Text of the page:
If you know me, you know I preach gratitude and grace. Daily. Those are values I try to apply to my life on a daily basis. I think I am doing a pretty good job. So, why is it so hard to find the words to say thank-you for saving my life? It is surprisingly difficult, actually.
I've thought about sharing my gratitude journal with him. It's too soon, it's not ready and it's filled with a lot that does not pertain to him. I've thought about sharing this website with him. But again, it's too soon, it's not ready and I've only just begun writing. I've thought about just asking for a job so I can work with him and help pancreas patients for the rest of my life - that may be a little bit too forward and assertive for a Christmas card, but something I think about All. The. Time.
Just to give you a little background on what a remarkable this person is - I scheduled a follow-up appointment with him two years out from surgery. This appointment was more reassurance that everything was okay - something I seem to need a lot more of now - medically speaking. But also, I wanted to that connection with him, keep that door open to the person who saved my life. That day, as he shared my case with his resident, I injected and simply said, yeah he saved my life. Because HE. DID. In his very matter-of-fact demeanor, he said, it was teamwork. [What surgeon says that?]
Like everything else he has said to me, that stuck with me. Not just in the "oh I remember that conversation" sort of way. It was more in the, wake up in the middle of the night and really think about it sort of way. His outlook on patient care is so spot on. Perfection. Much like in my dialog in a previous post, in this situation, he was doing the heavy lifting. He was the one that was able to perform an open distal pancreatectomy and splenectomy with a severely necrotic pancreas on a acutely malnourished, C-Diff positive, failing patient All I had to do was recover - yet he called it teamwork.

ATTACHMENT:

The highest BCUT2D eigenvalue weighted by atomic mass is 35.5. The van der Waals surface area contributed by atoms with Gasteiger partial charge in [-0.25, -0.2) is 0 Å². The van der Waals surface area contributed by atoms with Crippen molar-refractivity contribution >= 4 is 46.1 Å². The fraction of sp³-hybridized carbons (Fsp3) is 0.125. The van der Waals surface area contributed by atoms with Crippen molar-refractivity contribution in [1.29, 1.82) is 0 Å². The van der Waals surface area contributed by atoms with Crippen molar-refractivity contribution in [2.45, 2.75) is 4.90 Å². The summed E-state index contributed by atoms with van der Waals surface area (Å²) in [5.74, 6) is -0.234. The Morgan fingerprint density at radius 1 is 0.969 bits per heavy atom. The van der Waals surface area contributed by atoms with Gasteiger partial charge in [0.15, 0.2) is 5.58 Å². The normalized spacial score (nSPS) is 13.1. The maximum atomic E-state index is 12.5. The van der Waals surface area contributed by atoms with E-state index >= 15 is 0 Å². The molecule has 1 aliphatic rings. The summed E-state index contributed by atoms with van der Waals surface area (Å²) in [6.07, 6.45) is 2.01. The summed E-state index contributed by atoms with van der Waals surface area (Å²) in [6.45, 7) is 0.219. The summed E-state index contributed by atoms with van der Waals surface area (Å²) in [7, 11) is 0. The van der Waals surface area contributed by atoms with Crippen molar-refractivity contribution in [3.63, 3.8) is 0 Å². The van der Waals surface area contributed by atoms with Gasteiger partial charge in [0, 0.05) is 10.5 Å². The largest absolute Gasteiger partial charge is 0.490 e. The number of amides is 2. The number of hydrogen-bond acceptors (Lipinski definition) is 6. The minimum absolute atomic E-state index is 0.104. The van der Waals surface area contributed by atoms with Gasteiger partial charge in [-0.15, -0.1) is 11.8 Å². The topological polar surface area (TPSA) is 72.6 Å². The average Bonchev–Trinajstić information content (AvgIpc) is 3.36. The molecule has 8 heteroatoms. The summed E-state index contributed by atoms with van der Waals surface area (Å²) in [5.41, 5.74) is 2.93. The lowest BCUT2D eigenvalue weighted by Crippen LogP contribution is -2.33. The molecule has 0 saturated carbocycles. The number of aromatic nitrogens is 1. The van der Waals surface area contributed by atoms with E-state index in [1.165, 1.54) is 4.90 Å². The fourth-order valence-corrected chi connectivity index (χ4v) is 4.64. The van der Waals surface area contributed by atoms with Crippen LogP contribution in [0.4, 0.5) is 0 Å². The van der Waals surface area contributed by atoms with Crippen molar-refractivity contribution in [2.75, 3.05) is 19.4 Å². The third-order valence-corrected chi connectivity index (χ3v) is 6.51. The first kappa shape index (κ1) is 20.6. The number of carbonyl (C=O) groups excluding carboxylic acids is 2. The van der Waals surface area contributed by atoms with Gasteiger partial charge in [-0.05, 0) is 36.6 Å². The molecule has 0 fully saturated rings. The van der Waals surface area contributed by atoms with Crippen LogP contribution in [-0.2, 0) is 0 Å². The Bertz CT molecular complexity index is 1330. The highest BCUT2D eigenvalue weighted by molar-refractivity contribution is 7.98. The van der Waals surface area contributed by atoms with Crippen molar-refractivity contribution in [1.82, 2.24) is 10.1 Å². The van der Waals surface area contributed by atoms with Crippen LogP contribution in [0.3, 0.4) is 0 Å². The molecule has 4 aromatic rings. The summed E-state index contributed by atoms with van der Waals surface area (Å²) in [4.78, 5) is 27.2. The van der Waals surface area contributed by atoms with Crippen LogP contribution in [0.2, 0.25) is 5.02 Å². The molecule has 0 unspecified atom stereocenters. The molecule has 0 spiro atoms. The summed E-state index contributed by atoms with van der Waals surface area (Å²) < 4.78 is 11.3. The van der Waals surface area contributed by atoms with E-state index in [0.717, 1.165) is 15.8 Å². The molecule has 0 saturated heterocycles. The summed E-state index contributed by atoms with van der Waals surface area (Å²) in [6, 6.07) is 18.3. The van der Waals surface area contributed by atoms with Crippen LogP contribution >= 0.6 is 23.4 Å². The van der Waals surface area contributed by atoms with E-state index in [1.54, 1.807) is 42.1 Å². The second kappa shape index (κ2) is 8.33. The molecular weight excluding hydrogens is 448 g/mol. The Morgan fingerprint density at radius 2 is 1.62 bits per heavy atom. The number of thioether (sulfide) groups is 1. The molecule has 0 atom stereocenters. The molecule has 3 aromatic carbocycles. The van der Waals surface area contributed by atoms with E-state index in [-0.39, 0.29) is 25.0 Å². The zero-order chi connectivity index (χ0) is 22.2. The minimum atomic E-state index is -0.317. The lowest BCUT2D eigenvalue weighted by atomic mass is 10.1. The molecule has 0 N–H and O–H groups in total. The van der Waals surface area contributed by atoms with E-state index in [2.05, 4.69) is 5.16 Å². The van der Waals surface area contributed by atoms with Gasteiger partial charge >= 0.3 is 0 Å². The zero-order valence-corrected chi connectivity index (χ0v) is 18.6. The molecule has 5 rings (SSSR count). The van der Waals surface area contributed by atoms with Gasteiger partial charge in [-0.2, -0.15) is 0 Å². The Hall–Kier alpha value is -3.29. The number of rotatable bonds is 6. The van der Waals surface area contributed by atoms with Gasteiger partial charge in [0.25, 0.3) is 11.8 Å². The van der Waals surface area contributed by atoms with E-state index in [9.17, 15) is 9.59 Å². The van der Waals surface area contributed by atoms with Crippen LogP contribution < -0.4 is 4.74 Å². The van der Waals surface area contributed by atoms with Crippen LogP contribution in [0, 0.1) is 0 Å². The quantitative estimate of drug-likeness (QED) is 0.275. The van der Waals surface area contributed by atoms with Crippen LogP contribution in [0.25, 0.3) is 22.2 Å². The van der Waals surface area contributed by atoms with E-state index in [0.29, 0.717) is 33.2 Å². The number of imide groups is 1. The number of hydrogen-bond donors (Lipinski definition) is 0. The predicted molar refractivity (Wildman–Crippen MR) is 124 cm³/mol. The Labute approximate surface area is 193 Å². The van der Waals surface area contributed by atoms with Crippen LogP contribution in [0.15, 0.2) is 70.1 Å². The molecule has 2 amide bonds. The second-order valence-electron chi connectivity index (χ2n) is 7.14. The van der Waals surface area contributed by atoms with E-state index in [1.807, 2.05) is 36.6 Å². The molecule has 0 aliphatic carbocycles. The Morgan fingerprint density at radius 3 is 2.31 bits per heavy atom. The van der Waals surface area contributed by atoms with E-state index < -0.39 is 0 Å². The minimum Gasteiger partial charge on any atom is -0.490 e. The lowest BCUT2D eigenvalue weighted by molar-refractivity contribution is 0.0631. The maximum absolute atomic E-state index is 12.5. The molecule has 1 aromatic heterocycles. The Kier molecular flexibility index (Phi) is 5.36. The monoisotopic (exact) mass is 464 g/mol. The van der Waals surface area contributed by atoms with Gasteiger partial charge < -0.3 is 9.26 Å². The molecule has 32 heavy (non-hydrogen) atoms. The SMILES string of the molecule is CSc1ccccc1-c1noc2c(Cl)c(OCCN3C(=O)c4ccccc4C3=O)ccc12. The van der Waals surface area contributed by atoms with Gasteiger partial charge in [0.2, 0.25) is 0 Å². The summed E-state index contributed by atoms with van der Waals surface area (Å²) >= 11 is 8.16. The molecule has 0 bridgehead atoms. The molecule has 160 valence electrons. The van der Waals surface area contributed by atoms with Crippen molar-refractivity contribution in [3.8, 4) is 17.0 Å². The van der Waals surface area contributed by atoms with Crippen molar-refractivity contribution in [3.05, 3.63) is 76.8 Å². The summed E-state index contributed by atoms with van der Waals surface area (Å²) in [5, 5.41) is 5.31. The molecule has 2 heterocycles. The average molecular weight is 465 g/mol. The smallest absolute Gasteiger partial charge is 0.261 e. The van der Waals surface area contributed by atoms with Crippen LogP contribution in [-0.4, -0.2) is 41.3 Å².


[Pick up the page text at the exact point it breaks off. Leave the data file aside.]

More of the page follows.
Pancreas surgery has one the highest mortality rates of any operation. In fact, it makes the list of the top ten most complicated surgeries. https://www.scoopwhoop.com/inothernews/most-complicated-medical-surgeries/#.pgl3o8437 So there's that!
Back to gratitude, how do you ever say thank you for something like that? I consider it a privilege to have had him as my surgeon. A privilege to know him and to know him is to be blessed. I believe living my best life is a fantastic form of gratitude, staying sober, watching my sugars, all while being grateful, giving back any way I can and extending grace as often as I can.
Gratitude doesn't have to be grand gestures or lavish gifts, in fact, sometimes that greatest form of gratitude is respect, not complaining, being positive, giving compliments, being kind, extending grace, share in joy, be patient, paying it forward, keeping a journal, random acts of kindness, helping a stranger, forgiving apologizing, smiling. I could go on and on...
I've written this letter a million times in my head - now I just need to put the pen to paper. And say Thank You! Keep Pushing Through Y'all!